Subject: RE: [Fence] Wading in Shallow Water with Architects
From: “Fence” <notifications@email.submittable.com>
Date: Tue, July 01, 2014 12:43 pm
To: “Cary Tennis” <cary@carytennis.com>

Dear Cary Tennis,

Thank you for sending us “Wading in Shallow Water with Architects.” We appreciated having the chance to read the work, but we feel that it is not for us.

Thanks again.

Sincerely,

Fence Editors

======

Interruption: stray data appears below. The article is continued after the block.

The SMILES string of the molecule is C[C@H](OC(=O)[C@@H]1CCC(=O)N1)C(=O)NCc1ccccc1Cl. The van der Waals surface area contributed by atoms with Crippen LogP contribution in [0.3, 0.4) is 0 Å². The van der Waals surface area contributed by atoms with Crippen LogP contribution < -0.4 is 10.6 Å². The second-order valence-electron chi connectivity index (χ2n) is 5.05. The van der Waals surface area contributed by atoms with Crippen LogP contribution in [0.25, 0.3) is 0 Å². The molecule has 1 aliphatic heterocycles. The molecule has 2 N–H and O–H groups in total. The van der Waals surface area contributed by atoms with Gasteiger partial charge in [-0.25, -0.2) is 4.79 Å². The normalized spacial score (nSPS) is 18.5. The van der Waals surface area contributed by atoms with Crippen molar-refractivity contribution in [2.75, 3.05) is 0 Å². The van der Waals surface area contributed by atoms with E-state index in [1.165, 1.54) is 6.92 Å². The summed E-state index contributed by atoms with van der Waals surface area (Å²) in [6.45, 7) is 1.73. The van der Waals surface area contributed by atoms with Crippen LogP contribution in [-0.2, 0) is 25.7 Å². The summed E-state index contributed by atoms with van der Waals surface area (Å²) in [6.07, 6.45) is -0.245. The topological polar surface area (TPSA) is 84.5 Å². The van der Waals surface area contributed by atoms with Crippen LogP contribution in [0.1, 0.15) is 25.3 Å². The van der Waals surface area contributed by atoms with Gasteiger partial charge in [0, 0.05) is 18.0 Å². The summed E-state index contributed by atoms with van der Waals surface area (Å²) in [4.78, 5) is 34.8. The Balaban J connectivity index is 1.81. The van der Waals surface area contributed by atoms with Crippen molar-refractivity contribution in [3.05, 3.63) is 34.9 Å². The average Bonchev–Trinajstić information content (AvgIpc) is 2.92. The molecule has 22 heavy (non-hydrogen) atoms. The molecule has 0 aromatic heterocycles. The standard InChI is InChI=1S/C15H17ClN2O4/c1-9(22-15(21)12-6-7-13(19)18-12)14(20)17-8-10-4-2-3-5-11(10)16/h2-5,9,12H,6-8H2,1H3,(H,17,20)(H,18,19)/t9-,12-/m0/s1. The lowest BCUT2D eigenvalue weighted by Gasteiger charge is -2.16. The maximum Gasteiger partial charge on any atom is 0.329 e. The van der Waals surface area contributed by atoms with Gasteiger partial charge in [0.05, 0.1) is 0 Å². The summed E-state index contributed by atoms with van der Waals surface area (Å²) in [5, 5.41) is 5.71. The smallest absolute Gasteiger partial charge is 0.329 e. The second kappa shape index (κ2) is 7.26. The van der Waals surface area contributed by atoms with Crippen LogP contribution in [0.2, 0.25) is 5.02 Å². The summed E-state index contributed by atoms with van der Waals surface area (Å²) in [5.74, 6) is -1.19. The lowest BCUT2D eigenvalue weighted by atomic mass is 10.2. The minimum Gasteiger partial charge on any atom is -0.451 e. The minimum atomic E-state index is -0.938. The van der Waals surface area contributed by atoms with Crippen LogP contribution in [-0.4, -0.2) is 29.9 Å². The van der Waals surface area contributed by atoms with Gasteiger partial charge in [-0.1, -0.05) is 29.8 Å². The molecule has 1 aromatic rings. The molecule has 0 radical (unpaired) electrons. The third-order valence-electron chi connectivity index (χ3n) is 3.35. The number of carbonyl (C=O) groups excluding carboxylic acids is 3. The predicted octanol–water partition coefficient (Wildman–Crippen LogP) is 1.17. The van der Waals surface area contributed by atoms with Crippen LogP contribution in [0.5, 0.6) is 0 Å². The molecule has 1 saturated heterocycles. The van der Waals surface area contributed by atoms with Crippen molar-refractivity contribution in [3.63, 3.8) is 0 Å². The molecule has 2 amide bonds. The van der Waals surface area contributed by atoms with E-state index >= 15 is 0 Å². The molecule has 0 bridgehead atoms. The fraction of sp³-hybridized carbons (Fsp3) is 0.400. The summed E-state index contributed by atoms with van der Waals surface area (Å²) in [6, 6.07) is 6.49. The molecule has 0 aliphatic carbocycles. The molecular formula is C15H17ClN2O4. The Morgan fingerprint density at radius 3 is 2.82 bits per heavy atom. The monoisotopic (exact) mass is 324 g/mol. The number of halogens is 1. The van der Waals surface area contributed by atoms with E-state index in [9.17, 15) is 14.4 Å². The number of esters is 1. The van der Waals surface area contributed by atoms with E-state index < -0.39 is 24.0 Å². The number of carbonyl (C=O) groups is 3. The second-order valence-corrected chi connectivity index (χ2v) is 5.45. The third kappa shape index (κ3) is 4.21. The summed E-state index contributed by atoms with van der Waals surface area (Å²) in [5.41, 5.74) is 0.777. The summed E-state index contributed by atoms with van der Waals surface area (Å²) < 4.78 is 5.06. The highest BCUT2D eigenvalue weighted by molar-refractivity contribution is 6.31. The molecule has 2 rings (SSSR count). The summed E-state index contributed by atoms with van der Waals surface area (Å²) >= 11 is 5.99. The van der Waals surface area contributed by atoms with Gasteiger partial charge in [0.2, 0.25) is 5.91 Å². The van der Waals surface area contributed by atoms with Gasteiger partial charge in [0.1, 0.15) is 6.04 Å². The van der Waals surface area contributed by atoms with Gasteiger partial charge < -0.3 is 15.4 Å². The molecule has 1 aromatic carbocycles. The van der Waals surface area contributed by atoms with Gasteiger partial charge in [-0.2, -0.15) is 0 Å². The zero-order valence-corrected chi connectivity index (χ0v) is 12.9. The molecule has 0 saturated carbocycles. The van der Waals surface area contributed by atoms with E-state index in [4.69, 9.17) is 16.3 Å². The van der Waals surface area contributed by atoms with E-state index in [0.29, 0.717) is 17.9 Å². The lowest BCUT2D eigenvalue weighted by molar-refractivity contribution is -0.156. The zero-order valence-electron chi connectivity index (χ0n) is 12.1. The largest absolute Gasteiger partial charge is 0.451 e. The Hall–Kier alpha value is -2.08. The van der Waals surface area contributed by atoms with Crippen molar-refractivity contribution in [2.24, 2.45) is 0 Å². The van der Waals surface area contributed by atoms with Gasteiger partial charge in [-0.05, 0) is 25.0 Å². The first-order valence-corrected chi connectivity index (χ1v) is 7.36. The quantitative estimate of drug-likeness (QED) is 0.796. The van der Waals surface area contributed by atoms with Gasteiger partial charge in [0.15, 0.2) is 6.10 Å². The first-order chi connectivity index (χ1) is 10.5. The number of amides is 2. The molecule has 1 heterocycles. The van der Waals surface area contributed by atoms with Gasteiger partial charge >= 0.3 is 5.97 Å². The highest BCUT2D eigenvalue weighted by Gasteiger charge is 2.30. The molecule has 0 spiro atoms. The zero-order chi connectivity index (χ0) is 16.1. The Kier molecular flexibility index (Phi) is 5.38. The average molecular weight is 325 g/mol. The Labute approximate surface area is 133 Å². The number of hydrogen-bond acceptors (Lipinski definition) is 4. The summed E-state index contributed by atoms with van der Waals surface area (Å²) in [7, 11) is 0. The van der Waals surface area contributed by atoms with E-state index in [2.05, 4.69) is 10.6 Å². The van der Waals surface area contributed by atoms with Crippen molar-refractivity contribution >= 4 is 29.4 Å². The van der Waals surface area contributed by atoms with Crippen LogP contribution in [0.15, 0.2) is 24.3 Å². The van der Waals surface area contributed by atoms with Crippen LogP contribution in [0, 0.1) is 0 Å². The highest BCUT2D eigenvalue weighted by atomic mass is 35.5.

Thanks. OK. That’s cool. I can handle it. It’s not a big deal. It’s not like I’m going to go out and cut myself or anything. I just thought after all these years writing things I should start sending them out. Not that I thought you would publish it. Or anybody would. But just to, you know, like participate. Like because of a certain felt connection. Not that I care. Not really. Should I? Why would I? Why would I care if somebody published or did not publish a piece of writing I sent them? What difference would it make? Would it change anything? So why would I get upset — not that I am upset, mind you; I’m perfectly content — but why would I, just because I put some words into the computer and my the miracle of the Internet caused them to go somewhere and be read by someone else and then caused that person to make a decision, perhaps a quick but nonetheless sure and final decision, not to try to find a place in the magazine for those words. Why would that matter? Why would I get upset? Not, like I say, that I am getting upset. Just hypothetically. Because I’ve heard that some people do. Some people put such stock in these things, acceptance, recognition.